I enrolled in graduate school unexpectedly shortly after I started this blog project. So, my progress on the project of reading through Shakespeare’s plays has been glacial, but I intend to keep plugging away. The Two Gentlemen of Verona are sitting there patiently waiting for me. They’ll get my attention soon.

In the meantime, it’s the end of the semester, and while I’m over a year from finishing my degree, I have already earned a doctorate in procrastination! Yay, me! Shakespeare is not wholly responsible for my distractions, but he has his place in my Netflix queue, and every little bit helps!

So, I was pleased today to watch a brief survey of Shakespeare’s life and works courtesy of A&E’s Biography series called William Shakespeare: A Life of Drama. It’s an easy watch, nothing too exciting, but a good basic biography. The story is interspersed with clips from film and stage, there are interviews with Shakespeare scholars and other experts (I enjoyed seeing director Peter Hall). This would be a good introductory classroom video… at 45 minutes, it’s the right length, and it moves along fairly well. This was produced quite a while ago, but A&E still has a classroom guide on their website.

So, I gave you the good news first. Now for the other in my twofer post. I had the misfortune last week of watching The Shakespeare Conspiracy. After seeing Anonymous, I was vaguely interested in learning more about Derek Jacobi’s part in the authorship debate. He narrates this one.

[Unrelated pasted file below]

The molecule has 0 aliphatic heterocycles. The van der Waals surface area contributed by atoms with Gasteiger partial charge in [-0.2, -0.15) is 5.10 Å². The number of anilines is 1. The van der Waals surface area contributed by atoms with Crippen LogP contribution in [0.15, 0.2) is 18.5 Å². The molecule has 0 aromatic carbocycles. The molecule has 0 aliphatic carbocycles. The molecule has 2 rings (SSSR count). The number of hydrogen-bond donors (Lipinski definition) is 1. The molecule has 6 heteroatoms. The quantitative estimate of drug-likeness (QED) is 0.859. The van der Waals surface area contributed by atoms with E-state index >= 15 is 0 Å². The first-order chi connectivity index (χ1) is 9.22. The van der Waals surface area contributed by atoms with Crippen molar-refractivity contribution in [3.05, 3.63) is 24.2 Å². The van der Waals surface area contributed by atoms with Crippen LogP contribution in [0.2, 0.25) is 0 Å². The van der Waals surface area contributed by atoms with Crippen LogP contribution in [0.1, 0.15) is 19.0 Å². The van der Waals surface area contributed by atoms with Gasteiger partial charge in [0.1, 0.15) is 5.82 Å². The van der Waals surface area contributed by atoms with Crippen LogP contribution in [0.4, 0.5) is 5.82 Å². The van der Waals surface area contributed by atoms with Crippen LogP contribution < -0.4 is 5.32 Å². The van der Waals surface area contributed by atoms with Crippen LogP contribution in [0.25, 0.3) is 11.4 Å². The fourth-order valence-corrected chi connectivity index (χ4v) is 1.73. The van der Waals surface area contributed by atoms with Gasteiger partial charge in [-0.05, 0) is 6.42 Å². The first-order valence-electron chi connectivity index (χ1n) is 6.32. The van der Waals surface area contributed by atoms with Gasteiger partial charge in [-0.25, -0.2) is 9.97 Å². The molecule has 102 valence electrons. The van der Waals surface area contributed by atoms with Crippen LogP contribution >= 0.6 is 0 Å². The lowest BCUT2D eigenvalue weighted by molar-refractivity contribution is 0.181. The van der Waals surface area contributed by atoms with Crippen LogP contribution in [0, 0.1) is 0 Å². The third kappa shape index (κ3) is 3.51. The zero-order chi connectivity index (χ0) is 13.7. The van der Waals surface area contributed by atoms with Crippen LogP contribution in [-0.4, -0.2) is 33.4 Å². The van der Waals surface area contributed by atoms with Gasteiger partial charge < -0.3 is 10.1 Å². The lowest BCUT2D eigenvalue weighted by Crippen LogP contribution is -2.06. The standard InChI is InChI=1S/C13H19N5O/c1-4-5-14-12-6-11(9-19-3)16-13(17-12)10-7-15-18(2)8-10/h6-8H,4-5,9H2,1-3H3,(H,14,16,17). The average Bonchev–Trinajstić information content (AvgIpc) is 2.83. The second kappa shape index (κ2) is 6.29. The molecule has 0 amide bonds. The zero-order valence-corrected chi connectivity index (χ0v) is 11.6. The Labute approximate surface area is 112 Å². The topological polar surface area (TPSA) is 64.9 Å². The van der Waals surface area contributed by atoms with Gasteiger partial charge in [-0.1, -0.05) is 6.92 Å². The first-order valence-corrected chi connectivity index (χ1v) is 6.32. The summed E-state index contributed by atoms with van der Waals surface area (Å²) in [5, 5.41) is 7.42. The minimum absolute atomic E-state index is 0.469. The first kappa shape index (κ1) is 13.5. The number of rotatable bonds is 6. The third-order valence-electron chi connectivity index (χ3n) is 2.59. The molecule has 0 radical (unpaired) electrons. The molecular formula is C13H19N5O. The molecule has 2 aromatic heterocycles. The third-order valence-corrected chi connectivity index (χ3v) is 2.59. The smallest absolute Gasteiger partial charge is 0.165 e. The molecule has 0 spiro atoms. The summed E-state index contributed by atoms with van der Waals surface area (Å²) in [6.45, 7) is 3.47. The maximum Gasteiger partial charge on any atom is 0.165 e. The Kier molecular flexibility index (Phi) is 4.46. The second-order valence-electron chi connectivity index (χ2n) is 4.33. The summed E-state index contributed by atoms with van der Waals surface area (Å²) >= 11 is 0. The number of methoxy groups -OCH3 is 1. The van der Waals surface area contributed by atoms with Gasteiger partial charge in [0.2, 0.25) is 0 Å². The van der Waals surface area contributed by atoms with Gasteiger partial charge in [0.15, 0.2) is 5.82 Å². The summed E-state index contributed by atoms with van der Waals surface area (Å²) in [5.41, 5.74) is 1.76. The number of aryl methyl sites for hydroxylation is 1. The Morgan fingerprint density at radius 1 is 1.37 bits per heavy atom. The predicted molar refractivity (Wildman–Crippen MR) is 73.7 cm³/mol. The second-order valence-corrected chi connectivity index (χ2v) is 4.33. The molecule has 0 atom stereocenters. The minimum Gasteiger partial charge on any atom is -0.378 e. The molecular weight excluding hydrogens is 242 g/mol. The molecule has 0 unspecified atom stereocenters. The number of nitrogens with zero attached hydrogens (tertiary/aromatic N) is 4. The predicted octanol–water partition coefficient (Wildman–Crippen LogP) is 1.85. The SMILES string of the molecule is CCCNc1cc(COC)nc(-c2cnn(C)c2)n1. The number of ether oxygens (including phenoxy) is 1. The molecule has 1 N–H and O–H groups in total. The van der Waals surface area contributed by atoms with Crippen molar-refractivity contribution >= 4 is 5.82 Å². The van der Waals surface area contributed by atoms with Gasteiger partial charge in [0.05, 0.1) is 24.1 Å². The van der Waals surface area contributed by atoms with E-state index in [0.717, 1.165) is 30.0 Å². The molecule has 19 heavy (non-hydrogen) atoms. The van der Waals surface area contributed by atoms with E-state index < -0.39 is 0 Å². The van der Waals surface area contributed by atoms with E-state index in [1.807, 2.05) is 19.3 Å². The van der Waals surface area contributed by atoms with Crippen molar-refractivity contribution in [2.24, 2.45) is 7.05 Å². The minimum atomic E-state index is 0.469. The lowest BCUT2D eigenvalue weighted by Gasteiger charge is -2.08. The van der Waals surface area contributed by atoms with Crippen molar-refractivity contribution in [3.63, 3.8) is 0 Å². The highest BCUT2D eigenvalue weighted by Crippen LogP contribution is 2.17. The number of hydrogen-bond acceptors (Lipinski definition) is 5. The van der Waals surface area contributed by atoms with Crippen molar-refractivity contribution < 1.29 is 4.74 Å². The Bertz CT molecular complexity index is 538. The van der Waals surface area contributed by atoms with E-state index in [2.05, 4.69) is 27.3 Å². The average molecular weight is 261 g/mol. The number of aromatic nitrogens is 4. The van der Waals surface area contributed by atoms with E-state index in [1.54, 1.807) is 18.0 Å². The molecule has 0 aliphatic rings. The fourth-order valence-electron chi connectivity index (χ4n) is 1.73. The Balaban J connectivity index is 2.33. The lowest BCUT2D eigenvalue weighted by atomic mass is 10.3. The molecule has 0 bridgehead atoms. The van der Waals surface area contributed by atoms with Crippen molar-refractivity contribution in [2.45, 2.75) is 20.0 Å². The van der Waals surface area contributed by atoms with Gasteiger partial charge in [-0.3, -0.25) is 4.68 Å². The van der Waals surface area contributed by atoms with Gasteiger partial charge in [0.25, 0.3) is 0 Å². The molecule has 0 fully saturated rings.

Well, what can I say? Yawnnn. I’ll be honest, I watched it with the same complete slack-jawed disbelief that I felt when first learning about the tenets of Rastafarianism… what with the holy weed smoking and the deification of Haile Selassie (not that there’s anything wrong with that!). Um, yeah. So, I felt that same kind of disconnect from reality while watching this. Really? I mean… really?

Alrighty. Well, they served their purpose of distracting me from my studies at a critical moment. Well done! Now, I have one exam left, some Christmas decorating and cookie baking, etc., and then The Two Gentlemen are waiting for me in Verona and maybe I’ll even get to The Comedy of Errors during winter break!

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November 5, 2011 at 6:38 pm (Asides, Film Adaptations, Shakespeare's Life) (, , , , , , )

The authorship debate is not my thing. At all. I believe in my man, Will. Will wrote the plays, people. Got that?